Tesla shares fell 11% today after a bigger-than-expected drop in first-quarter deliveries, led by waning demand for its luxury Model S and X vehicles, added to worries about the electric-carmaker's finances. 

At least four Wall Street brokerages cut their price targets on the company's stock.

They cited concerns about profitability and revenue after deliveries of the higher-priced luxury cars more than halved compared with the fourth quarter. 

Analysts estimated the numbers would translate to a more than $1 billion shortfall in revenue compared to previous estimates. 

Tesla had already flagged in February that it expected to post a first-quarter loss as it launched its cheaper $35,000 version of the Model 3 sedan. 

In the quarter, Tesla delivered 50,900 Model 3s, falling short of analysts'estimate of 58,900, according to IBES data from Refinitiv.

Tesla also pinned the blame for the first-quarter delivery drop to longer transit times, which analysts said could impact cash flow, even though the company claimed it had sufficient cash on hand.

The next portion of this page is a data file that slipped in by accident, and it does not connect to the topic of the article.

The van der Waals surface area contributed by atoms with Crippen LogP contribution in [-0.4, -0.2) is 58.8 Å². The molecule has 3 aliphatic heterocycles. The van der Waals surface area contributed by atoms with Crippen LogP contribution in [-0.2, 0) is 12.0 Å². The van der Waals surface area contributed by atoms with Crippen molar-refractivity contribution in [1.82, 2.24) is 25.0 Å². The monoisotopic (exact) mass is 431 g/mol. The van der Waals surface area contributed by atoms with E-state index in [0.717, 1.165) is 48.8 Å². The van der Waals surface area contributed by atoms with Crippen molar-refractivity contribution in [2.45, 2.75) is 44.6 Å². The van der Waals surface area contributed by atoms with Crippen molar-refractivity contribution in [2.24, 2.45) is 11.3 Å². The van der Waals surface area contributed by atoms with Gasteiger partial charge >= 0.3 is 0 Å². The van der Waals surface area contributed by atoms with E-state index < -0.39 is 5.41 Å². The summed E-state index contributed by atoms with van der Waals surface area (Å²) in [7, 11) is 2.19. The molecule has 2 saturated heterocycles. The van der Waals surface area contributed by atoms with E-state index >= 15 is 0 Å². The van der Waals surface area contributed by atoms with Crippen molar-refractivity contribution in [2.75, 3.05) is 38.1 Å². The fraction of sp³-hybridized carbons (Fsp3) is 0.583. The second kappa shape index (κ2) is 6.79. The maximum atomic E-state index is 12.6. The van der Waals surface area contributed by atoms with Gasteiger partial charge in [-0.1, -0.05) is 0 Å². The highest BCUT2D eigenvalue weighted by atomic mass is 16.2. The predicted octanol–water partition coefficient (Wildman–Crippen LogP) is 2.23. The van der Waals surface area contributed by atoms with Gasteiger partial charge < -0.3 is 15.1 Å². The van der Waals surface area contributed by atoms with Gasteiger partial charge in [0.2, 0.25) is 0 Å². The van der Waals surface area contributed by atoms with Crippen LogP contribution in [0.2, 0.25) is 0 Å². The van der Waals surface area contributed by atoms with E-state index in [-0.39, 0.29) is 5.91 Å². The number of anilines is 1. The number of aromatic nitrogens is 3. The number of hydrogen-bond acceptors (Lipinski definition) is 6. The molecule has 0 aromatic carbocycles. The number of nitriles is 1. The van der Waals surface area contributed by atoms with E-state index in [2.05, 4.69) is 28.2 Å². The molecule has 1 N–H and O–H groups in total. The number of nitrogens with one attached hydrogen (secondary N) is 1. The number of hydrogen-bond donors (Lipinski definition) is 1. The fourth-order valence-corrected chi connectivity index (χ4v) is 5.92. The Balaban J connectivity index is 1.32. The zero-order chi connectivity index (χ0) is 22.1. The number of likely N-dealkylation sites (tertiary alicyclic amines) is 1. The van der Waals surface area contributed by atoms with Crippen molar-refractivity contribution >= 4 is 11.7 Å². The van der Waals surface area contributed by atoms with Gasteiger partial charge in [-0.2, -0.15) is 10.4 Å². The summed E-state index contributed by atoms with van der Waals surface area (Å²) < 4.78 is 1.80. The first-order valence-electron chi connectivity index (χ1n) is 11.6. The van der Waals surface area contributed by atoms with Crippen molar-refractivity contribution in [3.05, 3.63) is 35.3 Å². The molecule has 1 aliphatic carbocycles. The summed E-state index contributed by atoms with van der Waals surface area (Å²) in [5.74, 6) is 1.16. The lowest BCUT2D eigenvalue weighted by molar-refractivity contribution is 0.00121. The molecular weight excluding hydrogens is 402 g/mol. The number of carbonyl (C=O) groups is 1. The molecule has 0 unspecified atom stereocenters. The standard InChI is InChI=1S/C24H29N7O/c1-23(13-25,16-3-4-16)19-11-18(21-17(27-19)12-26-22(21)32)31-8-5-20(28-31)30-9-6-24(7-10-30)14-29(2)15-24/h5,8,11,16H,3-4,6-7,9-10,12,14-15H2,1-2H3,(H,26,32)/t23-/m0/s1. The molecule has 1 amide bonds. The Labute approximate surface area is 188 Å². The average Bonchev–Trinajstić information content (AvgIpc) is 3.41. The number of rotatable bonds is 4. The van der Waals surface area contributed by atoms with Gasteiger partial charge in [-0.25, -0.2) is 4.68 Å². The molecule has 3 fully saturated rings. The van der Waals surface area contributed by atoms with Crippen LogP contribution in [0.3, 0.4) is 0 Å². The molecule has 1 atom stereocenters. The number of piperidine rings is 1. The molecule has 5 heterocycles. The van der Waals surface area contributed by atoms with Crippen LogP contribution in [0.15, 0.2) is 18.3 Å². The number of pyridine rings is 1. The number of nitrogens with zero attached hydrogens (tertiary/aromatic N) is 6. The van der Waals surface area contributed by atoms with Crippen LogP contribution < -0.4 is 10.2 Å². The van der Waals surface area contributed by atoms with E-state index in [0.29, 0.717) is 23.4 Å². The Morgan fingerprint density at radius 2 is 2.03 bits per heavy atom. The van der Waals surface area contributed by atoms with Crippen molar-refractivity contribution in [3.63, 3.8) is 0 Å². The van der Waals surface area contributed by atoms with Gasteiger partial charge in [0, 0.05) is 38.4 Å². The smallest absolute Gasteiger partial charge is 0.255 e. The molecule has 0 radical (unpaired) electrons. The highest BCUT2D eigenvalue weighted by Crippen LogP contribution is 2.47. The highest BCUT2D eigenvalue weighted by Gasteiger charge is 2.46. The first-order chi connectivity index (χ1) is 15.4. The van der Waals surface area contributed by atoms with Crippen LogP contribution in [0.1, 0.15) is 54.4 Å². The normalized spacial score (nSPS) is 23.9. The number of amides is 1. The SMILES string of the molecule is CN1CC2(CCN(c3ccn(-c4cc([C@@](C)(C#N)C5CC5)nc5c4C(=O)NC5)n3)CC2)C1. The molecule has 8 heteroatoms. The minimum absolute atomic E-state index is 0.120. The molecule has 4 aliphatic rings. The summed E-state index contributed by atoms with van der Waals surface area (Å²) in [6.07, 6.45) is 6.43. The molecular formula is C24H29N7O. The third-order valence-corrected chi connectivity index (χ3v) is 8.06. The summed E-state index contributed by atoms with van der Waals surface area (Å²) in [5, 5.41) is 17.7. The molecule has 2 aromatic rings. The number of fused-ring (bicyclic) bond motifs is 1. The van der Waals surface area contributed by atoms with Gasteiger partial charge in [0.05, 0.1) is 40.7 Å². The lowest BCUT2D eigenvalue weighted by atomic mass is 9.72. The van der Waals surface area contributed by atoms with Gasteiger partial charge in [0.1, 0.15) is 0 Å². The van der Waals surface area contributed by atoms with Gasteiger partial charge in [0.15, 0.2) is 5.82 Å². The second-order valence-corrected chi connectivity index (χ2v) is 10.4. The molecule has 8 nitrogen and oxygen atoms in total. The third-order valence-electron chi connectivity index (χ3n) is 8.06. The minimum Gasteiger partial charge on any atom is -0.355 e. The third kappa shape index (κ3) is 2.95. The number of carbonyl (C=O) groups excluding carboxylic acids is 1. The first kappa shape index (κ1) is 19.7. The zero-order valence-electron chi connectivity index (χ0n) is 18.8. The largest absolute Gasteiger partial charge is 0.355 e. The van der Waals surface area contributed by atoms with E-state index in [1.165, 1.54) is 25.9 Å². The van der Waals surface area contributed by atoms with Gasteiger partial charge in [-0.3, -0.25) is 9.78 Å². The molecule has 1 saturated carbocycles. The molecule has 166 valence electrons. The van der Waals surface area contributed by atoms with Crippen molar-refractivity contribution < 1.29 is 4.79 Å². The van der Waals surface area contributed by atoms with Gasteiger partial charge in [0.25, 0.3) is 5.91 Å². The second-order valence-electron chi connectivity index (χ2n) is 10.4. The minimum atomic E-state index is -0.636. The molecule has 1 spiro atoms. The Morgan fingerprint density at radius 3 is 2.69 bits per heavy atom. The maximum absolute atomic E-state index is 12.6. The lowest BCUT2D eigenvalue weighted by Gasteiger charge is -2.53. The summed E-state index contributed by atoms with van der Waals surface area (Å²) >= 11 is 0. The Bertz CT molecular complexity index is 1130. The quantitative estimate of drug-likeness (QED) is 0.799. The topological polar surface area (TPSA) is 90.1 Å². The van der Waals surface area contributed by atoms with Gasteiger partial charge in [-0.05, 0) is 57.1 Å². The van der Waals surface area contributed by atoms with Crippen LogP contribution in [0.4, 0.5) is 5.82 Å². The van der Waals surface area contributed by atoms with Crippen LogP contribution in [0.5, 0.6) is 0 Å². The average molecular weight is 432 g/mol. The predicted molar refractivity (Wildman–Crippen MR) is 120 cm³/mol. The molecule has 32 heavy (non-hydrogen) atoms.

The company said it had delivered only half of the quarter'snumbers by March 21, with 10,600 vehicles still in transit at the end of the quarter. 

By comparison, only 1,900 vehicles were in transit at the end of the fourth quarter. 

The carmaker reaffirmed its forecast to deliver between 360,000 and 400,000 vehicles this year, and said US orders for the new Model 3 outpaced what the company was able to fulfill in the quarter. 

Chief executive Elon Musk, who is under pressure to deliver the Model 3 to new international markets efficiently, while guarding precious working capital, has been engaged in a public battle with US regulators stemming from his tweets about Tesla's production estimates. 

His lawyers will argue today that he did not violate a fraud settlement with the US SEC and should not be held in contempt, the latest twist in a high-profile battle between the billionaire and the government.